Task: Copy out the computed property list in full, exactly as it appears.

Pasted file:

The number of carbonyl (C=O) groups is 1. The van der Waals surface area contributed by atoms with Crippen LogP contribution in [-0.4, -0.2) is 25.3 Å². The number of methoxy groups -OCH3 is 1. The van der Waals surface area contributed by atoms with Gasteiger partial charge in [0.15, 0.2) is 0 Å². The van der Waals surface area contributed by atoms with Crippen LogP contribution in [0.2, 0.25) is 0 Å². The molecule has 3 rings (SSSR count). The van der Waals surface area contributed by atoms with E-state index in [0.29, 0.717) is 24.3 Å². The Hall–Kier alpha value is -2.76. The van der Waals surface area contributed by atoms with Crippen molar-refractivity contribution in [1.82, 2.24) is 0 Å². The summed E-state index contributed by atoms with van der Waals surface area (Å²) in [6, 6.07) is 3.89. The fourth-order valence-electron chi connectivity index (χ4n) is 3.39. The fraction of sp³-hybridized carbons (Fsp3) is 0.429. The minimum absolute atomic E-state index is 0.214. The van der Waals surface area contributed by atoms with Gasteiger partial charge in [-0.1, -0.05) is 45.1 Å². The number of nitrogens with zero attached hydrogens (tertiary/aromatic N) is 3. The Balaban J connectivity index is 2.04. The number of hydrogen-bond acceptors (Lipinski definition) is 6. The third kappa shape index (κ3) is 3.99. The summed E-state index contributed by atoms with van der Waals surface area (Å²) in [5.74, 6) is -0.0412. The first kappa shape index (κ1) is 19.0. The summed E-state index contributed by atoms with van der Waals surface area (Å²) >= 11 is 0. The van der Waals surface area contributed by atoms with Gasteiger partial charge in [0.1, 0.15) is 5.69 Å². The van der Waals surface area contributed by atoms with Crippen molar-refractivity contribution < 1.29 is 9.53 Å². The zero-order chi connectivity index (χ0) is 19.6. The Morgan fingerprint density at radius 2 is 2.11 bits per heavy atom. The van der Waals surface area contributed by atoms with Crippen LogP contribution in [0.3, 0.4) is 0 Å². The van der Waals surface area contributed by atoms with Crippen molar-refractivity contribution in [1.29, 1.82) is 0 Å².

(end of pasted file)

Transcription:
The number of carbonyl (C=O) groups is 1. The van der Waals surface area contributed by atoms with Crippen LogP contribution in [-0.4, -0.2) is 25.3 Å². The number of methoxy groups -OCH3 is 1. The van der Waals surface area contributed by atoms with Gasteiger partial charge in [0.15, 0.2) is 0 Å². The van der Waals surface area contributed by atoms with Crippen LogP contribution in [0.2, 0.25) is 0 Å². The molecule has 3 rings (SSSR count). The van der Waals surface area contributed by atoms with E-state index in [0.29, 0.717) is 24.3 Å². The Hall–Kier alpha value is -2.76. The van der Waals surface area contributed by atoms with Crippen molar-refractivity contribution in [1.82, 2.24) is 0 Å². The summed E-state index contributed by atoms with van der Waals surface area (Å²) in [6, 6.07) is 3.89. The fourth-order valence-electron chi connectivity index (χ4n) is 3.39. The fraction of sp³-hybridized carbons (Fsp3) is 0.429. The minimum absolute atomic E-state index is 0.214. The van der Waals surface area contributed by atoms with Gasteiger partial charge in [-0.1, -0.05) is 45.1 Å². The number of nitrogens with zero attached hydrogens (tertiary/aromatic N) is 3. The Balaban J connectivity index is 2.04. The number of hydrogen-bond acceptors (Lipinski definition) is 6. The third kappa shape index (κ3) is 3.99. The summed E-state index contributed by atoms with van der Waals surface area (Å²) in [5.74, 6) is -0.0412. The first kappa shape index (κ1) is 19.0. The summed E-state index contributed by atoms with van der Waals surface area (Å²) >= 11 is 0. The van der Waals surface area contributed by atoms with Gasteiger partial charge in [0.1, 0.15) is 5.69 Å². The van der Waals surface area contributed by atoms with Crippen molar-refractivity contribution < 1.29 is 9.53 Å². The zero-order chi connectivity index (χ0) is 19.6. The Morgan fingerprint density at radius 2 is 2.11 bits per heavy atom. The van der Waals surface area contributed by atoms with Crippen LogP contribution in [0.3, 0.4) is 0 Å². The van der Waals surface area contributed by atoms with Crippen molar-refractivity contribution in [1.29, 1.82) is 0 Å².